If hon. Members will look at the foot of page 1366 of the Order Paper, they will see that in the Amendment to Clause 49 we define what we mean by listed buildings. These lists were in the County of London prepared by the L.C.C., and elsewhere by panels of architects sponsored by the Ministry of Works. Together the lists form a catalogue of buildings which merit preservation. The primary purpose of drawing up those lists three or four years ago was that if the buildings recorded in them should be hit by enemy bombs, they would be safeguarded from the risk of demolition by uninstructed Civil Defence Squads. Now that, as we hope, the danger of enemy damage is passing, surely it is appropriate to try and preserve these buildings from the hazards of peace. These lists are admittedly imperfect; they can be improved, and indeed they are constantly being revised. Moreover, my Amendment provides that fresh lists can be substituted for the existing lists after consultation between the Minister and the local planning authority. Attempts at preservation in the past have been shipwrecked on the rock of compensation, but this particular obstacle is absent here because local authorities, who are trustees of the public, cannot reasonably expect compensation for not destroying something which has been authoritatively pronounced worthy in the public interest of being preserved. I do not see how that can be contested. Most local authorities may, indeed, be expected to show legitimate pride in the listed buildings in their possession, and to compare with satisfaction their own plenty with their neighbour's poverty or vice versa. This Amendment merely seeks to make statutory a practice which is already followed in effect, though not in form, by enlightened authorities. This country has suffered a grievous loss of assets both at home and abroad, and this is not a time to allow any assets which still remain to us to be carelessly lost. It is the buildings referred to in this Amendment which enshrine much of our history; it is these buildings which give many of our towns their particular character and charm; and it is these buildings which people from overseas come to see. To seek their preservation may prove to be not only good planning but also good business.

1.15 p.m.

Mr. Edmund Harvey (Combined English Universities)

I would like strongly to support the Amendment which has been moved by my hon. Friend the Member for Twickenham (Mr. Keeling) in such a convincing manner. This Amendment, while ensuring that the utmost care would be taken to preserve ancient and historic monuments, and buildings of beauty and enduring worth, will not interfere in any way with the main objects of this Bill. I think it is important that we should not just trust to the good sense of the local authority in every case without having some safeguard of this kind. In most cases, especially with the major authorities, great care would be taken not to destroy buildings of this character, but here and there there have been cases in recent years where the authority has entirely disregarded the opinion not only of experts but of many who love the records of the past. Buildings of beauty and great historical interest have been swept away, and nothing could be done afterwards to replace the loss.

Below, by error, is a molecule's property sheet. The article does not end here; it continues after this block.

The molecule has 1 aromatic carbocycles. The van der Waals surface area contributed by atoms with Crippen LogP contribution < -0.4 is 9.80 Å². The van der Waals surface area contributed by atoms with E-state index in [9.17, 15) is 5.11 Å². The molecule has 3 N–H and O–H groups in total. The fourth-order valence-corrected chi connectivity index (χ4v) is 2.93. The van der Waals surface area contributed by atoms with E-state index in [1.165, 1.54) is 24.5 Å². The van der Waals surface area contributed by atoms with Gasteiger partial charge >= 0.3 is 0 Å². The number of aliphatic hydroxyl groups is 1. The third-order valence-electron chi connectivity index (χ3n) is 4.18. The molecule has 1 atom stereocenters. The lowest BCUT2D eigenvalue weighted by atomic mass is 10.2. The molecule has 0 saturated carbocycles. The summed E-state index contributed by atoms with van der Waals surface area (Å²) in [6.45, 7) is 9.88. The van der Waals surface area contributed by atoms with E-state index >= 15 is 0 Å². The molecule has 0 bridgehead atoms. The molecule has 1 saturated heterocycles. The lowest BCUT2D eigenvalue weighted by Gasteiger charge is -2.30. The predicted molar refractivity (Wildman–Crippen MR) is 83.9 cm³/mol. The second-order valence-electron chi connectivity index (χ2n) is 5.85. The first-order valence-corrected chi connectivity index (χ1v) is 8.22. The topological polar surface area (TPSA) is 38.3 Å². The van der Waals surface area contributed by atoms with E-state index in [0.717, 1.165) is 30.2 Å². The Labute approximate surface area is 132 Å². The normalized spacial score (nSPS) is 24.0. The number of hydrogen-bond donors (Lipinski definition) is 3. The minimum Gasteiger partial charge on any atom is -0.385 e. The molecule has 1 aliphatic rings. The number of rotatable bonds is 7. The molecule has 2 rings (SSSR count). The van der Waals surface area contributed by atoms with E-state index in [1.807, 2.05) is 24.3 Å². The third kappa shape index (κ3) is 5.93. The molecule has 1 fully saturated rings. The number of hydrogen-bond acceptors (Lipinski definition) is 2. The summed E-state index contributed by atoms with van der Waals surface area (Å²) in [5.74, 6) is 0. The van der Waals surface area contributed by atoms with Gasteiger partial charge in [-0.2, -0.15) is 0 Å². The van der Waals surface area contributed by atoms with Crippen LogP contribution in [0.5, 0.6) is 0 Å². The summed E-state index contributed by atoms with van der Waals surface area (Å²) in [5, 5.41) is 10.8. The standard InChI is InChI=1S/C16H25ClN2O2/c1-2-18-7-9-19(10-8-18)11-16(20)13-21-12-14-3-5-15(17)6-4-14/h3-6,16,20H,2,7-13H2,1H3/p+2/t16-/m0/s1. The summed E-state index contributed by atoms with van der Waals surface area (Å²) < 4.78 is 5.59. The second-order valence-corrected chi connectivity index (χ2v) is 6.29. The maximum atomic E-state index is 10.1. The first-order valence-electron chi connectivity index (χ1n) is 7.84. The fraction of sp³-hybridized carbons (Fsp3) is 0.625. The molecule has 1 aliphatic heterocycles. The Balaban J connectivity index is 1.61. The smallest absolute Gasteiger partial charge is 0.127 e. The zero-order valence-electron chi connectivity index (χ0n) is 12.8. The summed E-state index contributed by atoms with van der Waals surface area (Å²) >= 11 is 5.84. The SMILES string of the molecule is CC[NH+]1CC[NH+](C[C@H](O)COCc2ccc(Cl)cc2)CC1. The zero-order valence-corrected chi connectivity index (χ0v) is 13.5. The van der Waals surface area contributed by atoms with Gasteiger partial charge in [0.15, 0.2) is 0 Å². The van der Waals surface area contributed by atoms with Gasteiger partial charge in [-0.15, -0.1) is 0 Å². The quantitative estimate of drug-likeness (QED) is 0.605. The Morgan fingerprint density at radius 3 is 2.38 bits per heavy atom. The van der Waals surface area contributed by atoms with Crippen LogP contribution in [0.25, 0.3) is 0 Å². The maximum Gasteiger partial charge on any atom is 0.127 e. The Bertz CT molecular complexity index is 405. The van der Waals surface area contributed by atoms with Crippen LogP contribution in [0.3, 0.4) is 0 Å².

I wish we could have had here our esteemed colleague the late Member for Bilston (Mr. Hannah). I remember earnestly listening to a passionate appeal he once made in connection with an ancient historic building in a great city in Scotland, which was destroyed owing to a lack of interest by the local authority. If that sort of thing could happen in a great city it is much more likely to happen in the areas of smaller authorities, unless there is a safeguard. There is, further, in particular, the danger of neglecting the preservation of beautiful Georgian buildings. In the 18th century Gothic and medieval buildings were swept away as barbarous survivals of antiquity. Those buildings, to-day, we should count of priceless worth. Again, in the 19th century, with equal disdain for the past, beautiful Georgian buildings and 17th century buildings were swept away which, to-day, we should be only too glad to see in existence. I therefore hope that the Minister will see his way to accept the Amendment.